Heart of Chinatown at Ann Siang Hill, Singapore.
Text and Photo © JE Nilsson, CM Cordeiro 2013
I have an affinity for quiet corners in today’s current targeted 7 million inhabitants Singapore. And whether explained by quantum theories of alternate realities, or on a less philosophical level, simply taking the time to find that quiet spot during peak hours in the heart of bustling Chinatown, PS Café at Ann Siang Hill is an utterly serene and cosy meeting place.
Ann Siang Hill is the name of a one-way road located in Chinatown in Singapore. Situated immediately inland of the old harbour, it is today one of the more authentic areas that remain of old Singapore, right at the heart of where all trade of the olden days of this developing city would have taken place.
The history of the place reverberates in you as you navigate your way around the area, and through the crowds.
The Chinese used to call this area qing shan ting. This was also where the Chinese immigrants would go when they wanted to send money home to their families in China, as this was the traditional site of remittance houses. Letter writers and calligraphers also had their businesses here. Beyond ethnic groups in the early 1900s, due to the proximity of the area to the quayside, most everyone who wanted to trade and who wanted to build a network of sorts in the pioneering free port days, would find themselves busy along the intersections of Ann Siang, Amoy and Telok Ayer, Robinson Road being just a tad farther ahead at the core of Singapore’s central business district.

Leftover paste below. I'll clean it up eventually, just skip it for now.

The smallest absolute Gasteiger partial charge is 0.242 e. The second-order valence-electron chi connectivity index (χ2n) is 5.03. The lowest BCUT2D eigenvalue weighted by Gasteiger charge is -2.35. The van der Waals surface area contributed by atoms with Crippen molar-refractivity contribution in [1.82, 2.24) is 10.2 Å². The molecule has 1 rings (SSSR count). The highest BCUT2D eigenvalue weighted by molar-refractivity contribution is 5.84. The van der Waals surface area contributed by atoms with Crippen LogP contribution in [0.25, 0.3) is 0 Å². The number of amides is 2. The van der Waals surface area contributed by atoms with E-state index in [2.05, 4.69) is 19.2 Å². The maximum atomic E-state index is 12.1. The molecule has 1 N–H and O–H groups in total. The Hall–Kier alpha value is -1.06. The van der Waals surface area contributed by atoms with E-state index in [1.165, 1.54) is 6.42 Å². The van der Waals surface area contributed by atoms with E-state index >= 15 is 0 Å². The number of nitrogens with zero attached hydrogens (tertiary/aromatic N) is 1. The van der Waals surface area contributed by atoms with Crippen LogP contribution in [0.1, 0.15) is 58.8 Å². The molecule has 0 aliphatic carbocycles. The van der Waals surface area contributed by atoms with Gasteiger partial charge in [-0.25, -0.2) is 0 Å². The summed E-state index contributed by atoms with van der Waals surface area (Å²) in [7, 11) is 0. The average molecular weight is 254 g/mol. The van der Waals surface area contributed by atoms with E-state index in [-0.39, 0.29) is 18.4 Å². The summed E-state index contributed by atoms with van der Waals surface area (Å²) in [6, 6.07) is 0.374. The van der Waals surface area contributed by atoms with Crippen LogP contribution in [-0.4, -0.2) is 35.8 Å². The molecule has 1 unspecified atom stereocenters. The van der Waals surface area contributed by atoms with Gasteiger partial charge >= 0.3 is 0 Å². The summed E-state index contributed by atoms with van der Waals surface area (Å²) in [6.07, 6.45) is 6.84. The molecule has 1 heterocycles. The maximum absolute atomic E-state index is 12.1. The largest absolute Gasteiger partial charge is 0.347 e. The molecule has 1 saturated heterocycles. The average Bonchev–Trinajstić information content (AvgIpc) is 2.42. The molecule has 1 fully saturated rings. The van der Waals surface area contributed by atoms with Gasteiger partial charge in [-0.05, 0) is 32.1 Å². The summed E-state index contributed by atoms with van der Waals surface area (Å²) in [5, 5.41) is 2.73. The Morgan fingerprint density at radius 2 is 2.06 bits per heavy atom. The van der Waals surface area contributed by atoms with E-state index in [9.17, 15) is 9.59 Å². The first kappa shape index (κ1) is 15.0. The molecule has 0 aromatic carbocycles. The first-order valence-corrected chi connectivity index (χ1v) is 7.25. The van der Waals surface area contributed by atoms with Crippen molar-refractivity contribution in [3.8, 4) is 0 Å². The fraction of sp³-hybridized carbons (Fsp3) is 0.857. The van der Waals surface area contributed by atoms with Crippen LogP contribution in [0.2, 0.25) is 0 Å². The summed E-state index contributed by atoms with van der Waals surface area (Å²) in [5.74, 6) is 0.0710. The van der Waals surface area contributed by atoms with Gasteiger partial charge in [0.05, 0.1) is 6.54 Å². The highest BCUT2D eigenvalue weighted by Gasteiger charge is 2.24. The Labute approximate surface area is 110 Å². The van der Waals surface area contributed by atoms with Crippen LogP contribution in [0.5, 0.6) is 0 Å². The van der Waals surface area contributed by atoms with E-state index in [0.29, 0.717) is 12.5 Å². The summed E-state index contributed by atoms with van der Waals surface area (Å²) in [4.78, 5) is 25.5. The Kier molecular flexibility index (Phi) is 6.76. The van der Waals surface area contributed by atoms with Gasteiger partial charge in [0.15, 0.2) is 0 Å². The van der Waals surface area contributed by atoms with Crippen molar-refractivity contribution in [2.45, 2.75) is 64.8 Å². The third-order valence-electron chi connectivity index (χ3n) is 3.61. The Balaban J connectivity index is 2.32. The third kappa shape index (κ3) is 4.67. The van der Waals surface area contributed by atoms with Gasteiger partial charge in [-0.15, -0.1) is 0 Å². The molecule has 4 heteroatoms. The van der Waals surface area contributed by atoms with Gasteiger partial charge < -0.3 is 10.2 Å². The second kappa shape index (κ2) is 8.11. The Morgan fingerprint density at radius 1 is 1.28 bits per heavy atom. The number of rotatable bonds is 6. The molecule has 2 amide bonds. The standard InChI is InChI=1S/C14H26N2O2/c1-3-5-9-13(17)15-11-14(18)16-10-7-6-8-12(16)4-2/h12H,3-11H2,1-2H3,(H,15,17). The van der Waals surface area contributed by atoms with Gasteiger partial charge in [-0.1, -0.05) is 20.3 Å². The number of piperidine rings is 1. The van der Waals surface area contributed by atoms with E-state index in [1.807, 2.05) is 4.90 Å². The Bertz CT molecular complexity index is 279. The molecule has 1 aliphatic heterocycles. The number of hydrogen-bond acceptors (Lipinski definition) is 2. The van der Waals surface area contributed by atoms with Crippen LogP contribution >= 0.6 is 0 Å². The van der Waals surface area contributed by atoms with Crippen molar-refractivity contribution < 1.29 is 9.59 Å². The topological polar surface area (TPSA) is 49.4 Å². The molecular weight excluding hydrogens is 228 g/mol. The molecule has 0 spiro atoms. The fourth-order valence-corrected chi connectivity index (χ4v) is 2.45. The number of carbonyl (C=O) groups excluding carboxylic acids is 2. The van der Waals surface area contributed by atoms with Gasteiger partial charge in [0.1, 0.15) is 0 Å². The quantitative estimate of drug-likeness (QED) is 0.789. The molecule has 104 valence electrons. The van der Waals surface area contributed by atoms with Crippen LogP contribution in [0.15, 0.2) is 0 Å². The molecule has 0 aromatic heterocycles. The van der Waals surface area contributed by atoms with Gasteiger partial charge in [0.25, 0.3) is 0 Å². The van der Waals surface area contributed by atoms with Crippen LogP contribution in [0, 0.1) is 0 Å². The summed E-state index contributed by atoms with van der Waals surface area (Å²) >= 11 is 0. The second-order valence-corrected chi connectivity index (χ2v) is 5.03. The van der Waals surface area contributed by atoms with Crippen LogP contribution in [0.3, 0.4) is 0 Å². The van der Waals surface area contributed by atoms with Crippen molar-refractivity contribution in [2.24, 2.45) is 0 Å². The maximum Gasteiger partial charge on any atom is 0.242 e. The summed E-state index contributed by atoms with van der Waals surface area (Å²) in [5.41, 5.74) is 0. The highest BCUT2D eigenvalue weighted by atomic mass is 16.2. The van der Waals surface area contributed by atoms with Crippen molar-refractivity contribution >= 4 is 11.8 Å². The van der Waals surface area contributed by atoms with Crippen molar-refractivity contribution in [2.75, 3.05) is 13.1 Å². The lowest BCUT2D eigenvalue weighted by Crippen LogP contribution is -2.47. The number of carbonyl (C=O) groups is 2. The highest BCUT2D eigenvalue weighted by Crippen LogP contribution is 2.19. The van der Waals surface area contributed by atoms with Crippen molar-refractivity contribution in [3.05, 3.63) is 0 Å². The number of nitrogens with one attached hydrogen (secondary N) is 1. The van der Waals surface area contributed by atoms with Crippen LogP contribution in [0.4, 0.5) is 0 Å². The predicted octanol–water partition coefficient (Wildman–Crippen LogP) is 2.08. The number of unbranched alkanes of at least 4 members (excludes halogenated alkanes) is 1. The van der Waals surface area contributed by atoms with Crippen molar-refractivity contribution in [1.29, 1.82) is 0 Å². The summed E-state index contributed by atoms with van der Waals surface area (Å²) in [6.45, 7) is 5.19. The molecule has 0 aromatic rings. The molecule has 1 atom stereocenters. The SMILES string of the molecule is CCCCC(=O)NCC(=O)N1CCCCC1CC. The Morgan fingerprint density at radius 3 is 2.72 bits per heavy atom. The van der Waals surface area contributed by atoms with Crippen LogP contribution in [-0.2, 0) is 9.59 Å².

Today the area is carefully remodeled to fashionable streets, with boutiques and cafés where you can sit down for a meeting, read a newspaper or flip up your iPhone to be as closely settled in the middle of the business world as ever.
As I sat chatting in the quiet surroundings of this once spacious shophouse, with its tall and narrow stairs and now black lacquered wooden finishings, I couldn’t help but contemplate how the area would make for a more comfortable after work hours or nights out in Singapore. Seeing through the crowds, the entire area is unhurried and languid, and while the scent of the spice trees might have long dissipated, the restaurants and small winding streets are apt for quiet exploration come dusk in Singapore.
I found it quaint and seductive that at peak hour at the central business district, I could find myself seated in the midst of early 20th century architecture, in a place that played classical music in the background and on top of that, offering one of the more luscious chocolate cakes to be found in this city.
If nothing else, Ann Siang Hill is worth a visit due to its utterly unhurried and languid atmosphere. While the lingering scent of the spices are long gone, the restaurants and small winding streets are apt for quiet exploration come dusk.